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Crowell & Moring Convinces Second Circuit to Hold EPA Regulatory Scheme Unlawful


The Second Circuit yesterday issued its decision in Waterkeeper Alliance, Inc. v. EPA , 399 F.3d 486 (2nd Cir. 2005), the case consolidating both industry and citizen challenges to EPA's Clean Water Act regulations for CAFOs. The court made several significant rulings that dramatically affect EPA's 2003 CAFO regulations:

  • The court held that the "duty to apply" for NPDES permits is invalid under the plain language of the Clean Water Act. The court ruled that: "The Clean Water Act, on its face, prevents the EPA from imposing, upon CAFOs, the obligation to seek an NPDES permit or otherwise demonstrate that they have no potential to discharge." Thus, under the court's ruling, CAFOs that do not "discharge" to waters of the U.S. have no obligation to seek or obtain an NPDES permit.
  • The court upheld EPA's interpretation of the agricultural stormwater exemption. The court held that EPA's exemption for storm water runoff from land application fields — where application has been in compliance with a nutrient management plan that ensures appropriate agricultural utilization — is a reasonable interpretation of the Clean Water Act. The court rejected the citizen groups' arguments that all CAFO storm water discharges are subject to regulation, along with their argument that CAFO activities are "industrial" rather than "agricultural." However, the court also rejected the farm industry's argument that only "collected" runoff from land application is a point source discharge. According to the court: "Any land application discharge that is not agricultural stormwater is a discharge from a CAFO that can be regulated as a point source discharge." Thus, runoff to waters of the U.S. from CAFO land application areas is deemed to be a "point source" discharge if the CAFO's land application practices do not conform with appropriate management practices (as defined by EPA).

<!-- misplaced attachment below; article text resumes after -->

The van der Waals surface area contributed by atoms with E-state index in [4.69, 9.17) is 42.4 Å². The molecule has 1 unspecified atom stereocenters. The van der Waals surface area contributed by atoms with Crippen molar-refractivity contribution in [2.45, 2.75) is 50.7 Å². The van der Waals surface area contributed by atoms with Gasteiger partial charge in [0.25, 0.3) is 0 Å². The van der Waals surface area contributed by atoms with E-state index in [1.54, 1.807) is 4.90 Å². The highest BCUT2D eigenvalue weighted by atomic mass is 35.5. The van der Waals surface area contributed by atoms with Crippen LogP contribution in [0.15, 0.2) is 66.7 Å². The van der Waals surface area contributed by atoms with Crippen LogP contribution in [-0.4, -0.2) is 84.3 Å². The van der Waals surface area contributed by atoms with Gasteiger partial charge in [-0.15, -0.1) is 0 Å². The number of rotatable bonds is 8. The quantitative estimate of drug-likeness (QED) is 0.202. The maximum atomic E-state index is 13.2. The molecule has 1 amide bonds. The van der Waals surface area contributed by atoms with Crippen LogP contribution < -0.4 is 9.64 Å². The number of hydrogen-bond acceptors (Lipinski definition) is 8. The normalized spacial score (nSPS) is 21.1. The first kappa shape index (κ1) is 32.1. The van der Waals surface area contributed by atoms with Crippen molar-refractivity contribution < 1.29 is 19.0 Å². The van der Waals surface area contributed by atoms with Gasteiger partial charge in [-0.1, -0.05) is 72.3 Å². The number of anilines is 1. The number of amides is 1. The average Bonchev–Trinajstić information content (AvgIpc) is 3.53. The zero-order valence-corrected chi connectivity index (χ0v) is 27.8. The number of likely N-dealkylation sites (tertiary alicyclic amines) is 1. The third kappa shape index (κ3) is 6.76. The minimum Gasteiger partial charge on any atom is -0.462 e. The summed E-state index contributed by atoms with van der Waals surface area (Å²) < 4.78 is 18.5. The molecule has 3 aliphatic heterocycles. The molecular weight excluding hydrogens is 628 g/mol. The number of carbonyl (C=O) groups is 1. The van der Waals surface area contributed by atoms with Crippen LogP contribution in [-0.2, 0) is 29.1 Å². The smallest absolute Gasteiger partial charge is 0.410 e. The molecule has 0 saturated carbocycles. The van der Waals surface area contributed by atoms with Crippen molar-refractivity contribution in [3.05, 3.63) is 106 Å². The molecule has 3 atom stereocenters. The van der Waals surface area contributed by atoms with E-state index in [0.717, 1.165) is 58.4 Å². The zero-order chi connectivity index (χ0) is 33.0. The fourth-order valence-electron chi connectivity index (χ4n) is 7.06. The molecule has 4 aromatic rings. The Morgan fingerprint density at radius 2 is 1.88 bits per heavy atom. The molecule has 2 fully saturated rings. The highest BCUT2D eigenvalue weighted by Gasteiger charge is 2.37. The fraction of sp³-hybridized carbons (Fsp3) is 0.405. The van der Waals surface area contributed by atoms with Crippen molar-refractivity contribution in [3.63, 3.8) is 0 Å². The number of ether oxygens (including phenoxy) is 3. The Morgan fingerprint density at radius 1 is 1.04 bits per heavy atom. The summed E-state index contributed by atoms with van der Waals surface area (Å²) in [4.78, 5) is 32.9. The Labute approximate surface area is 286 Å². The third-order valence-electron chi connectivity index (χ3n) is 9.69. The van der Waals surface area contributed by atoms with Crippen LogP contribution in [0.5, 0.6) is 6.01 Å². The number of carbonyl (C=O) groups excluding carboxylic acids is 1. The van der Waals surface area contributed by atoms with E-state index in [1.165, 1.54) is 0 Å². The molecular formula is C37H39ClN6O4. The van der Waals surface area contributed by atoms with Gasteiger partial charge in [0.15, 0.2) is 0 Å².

• NPDES permits for CAFOs cannot be issued without review of the terms of nutrient management plans, including public review and comment, and NMP terms must be included in NPDES permits. The court followed the Ninth Circuit's analysis in Environmental Defense Center, Inc. v. EPA , 344 F.3d 832 (9th Cir. 2003), and held that the NPDES permitting authority must review the NMPs of permitted CAFOs to assure compliance with effluent limitations. The court further ruled that NMPs are themselves "effluent limitations" that must be specifically included in the permit and subject to public participation requirements.
  • The court upheld EPA's exclusion of groundwater-related requirements from various effluent limitation guidelines. The citizen groups challenged EPA's rejection of several regulatory options that would have imposed groundwater-related requirements on certain CAFOs. The court upheld EPA's decision based on evidence demonstrating that groundwater requirements are best implemented as needed on a case-by-case basis, rather than categorically through national effluent limitation guidelines.

The court also remanded several technical issues to EPA as a result of the citizens' groups challenges:

  • EPA must select a BCT standard for pathogen reduction;
  • EPA must clarify, through public notice and comment, the statutory and evidentiary basis for the new source performance standards for swine, poultry, and veal calves (i.e. the 100-year, 24-hour storm event design standard);
  • EPA must clarify the statutory and evidentiary basis for failing to promulgate water quality based effluent limitations for discharges (other than agricultural stormwater discharges); and
  • EPA must clarify whether states may develop water quality based effluent limitations on their own.


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